The 5m mentioned comes from the explanation of Rule 9.9. (A Rule and explanation of application that is such a mix and a mess of Rules that it makes me want to scream with frustration). This Rule should not have been introduced * and is now often ignored : following the instruction forget lifted -think danger given to those who have no idea what ‘danger’ means.

*[It was not necessary to introduce a blanket Rule to prohibit all intentional raising of the ball with a hit in all parts of the field. It would however be perfectly reasonable to place an absolute limit on the height to which a raised hit – intentionally raised or not – could be raised without penalty, (perhaps shoulder height subject as always to dangerous play at and below that height) to make impossible the near pitch length clip or chip hits the (sic) present (1987) Rule was intended to deter (the more accurate long scoop makes the clip hit obsolete anyway). It would also be reasonable to prohibit the raising of the ball into the circle with a hit (a hit away from the player hitting the ball), (a new version of a previous Rule ‘lost’ by deletion when the blanket ban on the raised hit was introduced), and also to prohibit hits raised within the circle that were not clearly intended as shots at the goal]. 

That aside, to resume:-

9.9 Players must not intentionally raise the ball from a hit except for a shot at goal.

A raised hit must be judged explicitly on whether or not it is raised intentionally. It is not an offence to raise the ball unintentionally from a hit, including a free hit, anywhere on the field unless it is dangerous. If the ball is raised over an opponent’s stick or body on the ground, even within the circle, it is permitted unless judged to be dangerous.

Players are permitted to raise the ball with a flick or scoop provided it is not dangerous. A flick or scoop towards an opponent within 5 metres is considered dangerous. If an opponent is clearly running into the shot or into the attacker without attempting to play the ball with their stick, they should be penalised for dangerous play.

The first paragraph of the explanation can be ignored because it depends on two subjective judgements – intentional and/or dangerous – both of which are ‘interpreted’ out of existence or (in the case of intention) cannot be determined with certainty and the raised hit will not therefore generally be penalised.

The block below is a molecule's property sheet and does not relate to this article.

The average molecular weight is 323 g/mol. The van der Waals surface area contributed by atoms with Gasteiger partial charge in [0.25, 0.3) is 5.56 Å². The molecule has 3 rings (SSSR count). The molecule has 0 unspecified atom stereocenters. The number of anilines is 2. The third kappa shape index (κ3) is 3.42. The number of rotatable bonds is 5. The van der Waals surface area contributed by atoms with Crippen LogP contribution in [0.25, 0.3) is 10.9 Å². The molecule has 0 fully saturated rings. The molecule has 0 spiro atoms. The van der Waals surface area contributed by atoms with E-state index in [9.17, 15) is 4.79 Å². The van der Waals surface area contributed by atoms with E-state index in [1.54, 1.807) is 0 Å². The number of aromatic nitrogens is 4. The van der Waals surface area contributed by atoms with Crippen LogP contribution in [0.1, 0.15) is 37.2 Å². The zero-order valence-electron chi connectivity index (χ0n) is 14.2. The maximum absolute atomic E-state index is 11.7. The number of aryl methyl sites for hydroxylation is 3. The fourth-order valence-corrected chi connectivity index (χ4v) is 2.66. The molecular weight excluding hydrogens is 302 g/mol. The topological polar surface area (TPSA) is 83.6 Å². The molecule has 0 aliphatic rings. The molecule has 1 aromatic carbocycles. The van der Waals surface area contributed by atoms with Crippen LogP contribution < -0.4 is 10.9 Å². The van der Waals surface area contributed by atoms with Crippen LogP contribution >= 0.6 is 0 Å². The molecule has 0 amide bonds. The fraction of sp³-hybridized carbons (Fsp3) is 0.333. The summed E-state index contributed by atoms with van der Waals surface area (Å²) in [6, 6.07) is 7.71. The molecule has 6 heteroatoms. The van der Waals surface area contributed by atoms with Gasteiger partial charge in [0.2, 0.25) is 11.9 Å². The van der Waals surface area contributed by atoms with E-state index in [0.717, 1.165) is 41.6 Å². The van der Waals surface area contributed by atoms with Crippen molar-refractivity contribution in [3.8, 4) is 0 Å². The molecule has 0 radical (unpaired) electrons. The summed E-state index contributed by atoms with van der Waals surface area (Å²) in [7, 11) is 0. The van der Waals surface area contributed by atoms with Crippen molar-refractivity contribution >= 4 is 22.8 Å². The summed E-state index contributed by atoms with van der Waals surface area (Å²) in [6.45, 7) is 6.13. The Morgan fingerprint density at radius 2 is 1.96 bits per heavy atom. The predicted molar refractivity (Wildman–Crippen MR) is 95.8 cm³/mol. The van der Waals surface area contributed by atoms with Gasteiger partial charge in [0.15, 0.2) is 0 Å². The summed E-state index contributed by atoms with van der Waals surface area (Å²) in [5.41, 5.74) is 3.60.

The second clause of the second paragraph hangs on the phase “without attempting to play the ball with their stick” This is widely ignored, a defender moving towards the ball will usually be penalised if hit with a raised ball even if obviously trying to play the ball with the stick (Rule ignorance).

We are left with this:- Players are permitted to raise the ball with a flick or scoop provided it is not dangerous. A flick or scoop towards an opponent within 5 metres is considered dangerous. Which oddly (in a Rule prohibiting an intentionally raised hit, unless it is made as a shot at the goal) does not mention a hit, intentional or otherwise, raised into an opponent who is within 5m of the player propelling the ball. So how is this absence of instruction to be interpreted if the ball is raised as a shot at the goal into a close opponent with a hit ?  Make a guess.

Did you guess that the defender would be penalised?

The Rules of Hockey prior to 2004 contained this Rule (and what is now strange numbering).

Rule 13.3.1d  A player shall not raise the ball at another player.

 That rule was of course too severe, there is no mention of endangerment nor of the means of propelling the ball or of height or distance or velocity, and so it was widely ignored. However, instead of adding to it objective criterion, particularly to give some measure of control to the umpiring of the drag-flick (which by 2003 was well established as the preferred first shot at a penalty corner); the fact that defenders were being targeted by shooters propelling the ball high with a flick shot and at about 100kph (now about 120kph) was just ignored (an example of the emphasis on player safety !! ) and in 2004 the Rule was deleted.